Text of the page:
The Tragic Ways Our Schools Shortchange Latino Students
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Latino families have the highest workplace participation rates in the country. In most recent years, they have worked more hours per week than other Americans. Their median family income is higher than that of Black families, but only because they tend to have more adults working in each household. The largest single barrier to getting ahead in America for Latino families is education.
All the measurements point to a people willing to work, and work hard. But, fewer Latinos finish high school, of the group that finishes, fewer make the jump to college and of those that begin college, fewer earn a four year degree than other Americans. In the short term, it means fewer Latinos making the jump into a secure place in the middle class. Over the long haul, it means something far scarier: less accumulation of wealth, less ability to transfer wealth between generations and in decades to come, a significant part of the population under-performing economically.
That ugly future for Latinos in America will mean more for the country with each succeeding decade as their presence moves from a little more than one in seven to about one in three by midcentury. I have been visiting public schools as a reporter for many years and as a parent for the past 17 years. I have been perplexed through all those years by the inability of our kids to move ahead. I have long since come to the conclusion that parts of blame belong in a lot of different places.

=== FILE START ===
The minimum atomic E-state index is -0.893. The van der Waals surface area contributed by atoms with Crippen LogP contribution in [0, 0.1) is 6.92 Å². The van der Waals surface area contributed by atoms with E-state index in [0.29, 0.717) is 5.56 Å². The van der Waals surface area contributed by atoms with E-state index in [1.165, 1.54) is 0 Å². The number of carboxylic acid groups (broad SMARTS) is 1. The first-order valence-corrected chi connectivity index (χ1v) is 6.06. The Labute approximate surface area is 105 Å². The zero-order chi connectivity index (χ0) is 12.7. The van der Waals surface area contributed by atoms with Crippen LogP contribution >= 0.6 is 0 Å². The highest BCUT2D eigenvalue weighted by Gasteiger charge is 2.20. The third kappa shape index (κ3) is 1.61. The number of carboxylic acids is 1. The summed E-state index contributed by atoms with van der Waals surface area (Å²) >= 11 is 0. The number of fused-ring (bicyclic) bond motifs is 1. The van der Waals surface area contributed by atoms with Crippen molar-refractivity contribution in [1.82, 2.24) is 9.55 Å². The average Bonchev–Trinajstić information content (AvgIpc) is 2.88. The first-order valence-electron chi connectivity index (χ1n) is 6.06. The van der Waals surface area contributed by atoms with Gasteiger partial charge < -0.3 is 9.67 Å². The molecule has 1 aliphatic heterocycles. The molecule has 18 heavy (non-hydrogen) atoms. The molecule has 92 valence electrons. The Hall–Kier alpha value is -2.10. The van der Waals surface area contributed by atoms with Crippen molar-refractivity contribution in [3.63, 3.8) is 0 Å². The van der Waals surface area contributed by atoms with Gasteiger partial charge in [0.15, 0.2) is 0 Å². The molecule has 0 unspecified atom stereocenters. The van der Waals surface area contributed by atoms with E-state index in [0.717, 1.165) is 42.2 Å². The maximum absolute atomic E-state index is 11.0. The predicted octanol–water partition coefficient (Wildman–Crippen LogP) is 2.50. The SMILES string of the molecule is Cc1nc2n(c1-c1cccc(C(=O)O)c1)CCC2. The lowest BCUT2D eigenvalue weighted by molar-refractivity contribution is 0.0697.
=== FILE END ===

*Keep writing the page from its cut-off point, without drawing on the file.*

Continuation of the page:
Latino students are heavily concentrated in some of the biggest school districts in the United States, including LA Unified, New York City, Chicago, Houston and Miami-Dade. To a degree, geography is destiny. In older cities, like Chicago and New York, Latino kids tend to attend schools that are heavily segregated and in the oldest, poorest neighborhoods. These kids walk out the front door of some of the worst housing in their cities and head to some of the oldest active school buildings in their cities. Concentrated poverty yields a student body that needs more of everything and simply doesn’t have it: the children come from homes where parents tend to have few years of schooling, where there are few books and few opportunities for language enrichment beyond watching television.
In school districts that educate a big chunk of the Latino population, the best, most experienced, most talented teachers can use their years of service to bid out of the worst schools. Heavily Latino schools tend to have, on average, fewer experienced teachers, even though the schools have some of the hardest and most challenging work to do in American education. It’s a terrible mismatch.
Outside the big urban districts, Latino school kids are clustered in places where one of the chief funding sources for education is property taxes. We as a country have decided, the kids who come from homes where English is less likely spoken, or spoken well, where adults have short school careers, where kids are already lagging in standardized testing in the early grades of elementary school, will have their educations paid for by meager taxes paid on low-cost housing. How much smarter babies in high income families were to choose to be born to mothers who live in very expensive homes.